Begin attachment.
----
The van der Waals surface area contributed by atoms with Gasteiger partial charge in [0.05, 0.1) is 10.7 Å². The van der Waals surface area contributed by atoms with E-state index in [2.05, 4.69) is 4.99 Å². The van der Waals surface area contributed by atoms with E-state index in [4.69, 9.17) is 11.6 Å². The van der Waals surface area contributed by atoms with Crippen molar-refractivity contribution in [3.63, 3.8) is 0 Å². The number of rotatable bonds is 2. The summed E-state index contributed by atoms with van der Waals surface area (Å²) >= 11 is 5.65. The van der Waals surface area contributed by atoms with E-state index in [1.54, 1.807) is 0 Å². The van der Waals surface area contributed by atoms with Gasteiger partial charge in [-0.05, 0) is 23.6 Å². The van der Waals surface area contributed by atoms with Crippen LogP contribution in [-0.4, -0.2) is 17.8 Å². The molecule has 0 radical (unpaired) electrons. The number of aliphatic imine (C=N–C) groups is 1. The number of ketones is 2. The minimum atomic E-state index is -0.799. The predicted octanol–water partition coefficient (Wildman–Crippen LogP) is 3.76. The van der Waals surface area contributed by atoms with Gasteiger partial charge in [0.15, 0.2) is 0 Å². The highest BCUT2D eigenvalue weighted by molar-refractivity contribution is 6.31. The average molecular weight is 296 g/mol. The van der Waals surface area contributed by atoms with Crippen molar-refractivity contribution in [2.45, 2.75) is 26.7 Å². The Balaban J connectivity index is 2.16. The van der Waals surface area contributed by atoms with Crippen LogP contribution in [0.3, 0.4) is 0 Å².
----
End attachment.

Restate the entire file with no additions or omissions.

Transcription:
The van der Waals surface area contributed by atoms with Gasteiger partial charge in [0.05, 0.1) is 10.7 Å². The van der Waals surface area contributed by atoms with E-state index in [2.05, 4.69) is 4.99 Å². The van der Waals surface area contributed by atoms with E-state index in [4.69, 9.17) is 11.6 Å². The van der Waals surface area contributed by atoms with Crippen molar-refractivity contribution in [3.63, 3.8) is 0 Å². The number of rotatable bonds is 2. The summed E-state index contributed by atoms with van der Waals surface area (Å²) >= 11 is 5.65. The van der Waals surface area contributed by atoms with E-state index in [1.54, 1.807) is 0 Å². The van der Waals surface area contributed by atoms with Gasteiger partial charge in [-0.05, 0) is 23.6 Å². The van der Waals surface area contributed by atoms with Crippen LogP contribution in [-0.4, -0.2) is 17.8 Å². The molecule has 0 radical (unpaired) electrons. The number of aliphatic imine (C=N–C) groups is 1. The number of ketones is 2. The minimum atomic E-state index is -0.799. The predicted octanol–water partition coefficient (Wildman–Crippen LogP) is 3.76. The van der Waals surface area contributed by atoms with Gasteiger partial charge in [0.15, 0.2) is 0 Å². The highest BCUT2D eigenvalue weighted by molar-refractivity contribution is 6.31. The average molecular weight is 296 g/mol. The van der Waals surface area contributed by atoms with Crippen molar-refractivity contribution in [2.45, 2.75) is 26.7 Å². The Balaban J connectivity index is 2.16. The van der Waals surface area contributed by atoms with Crippen LogP contribution in [0.3, 0.4) is 0 Å².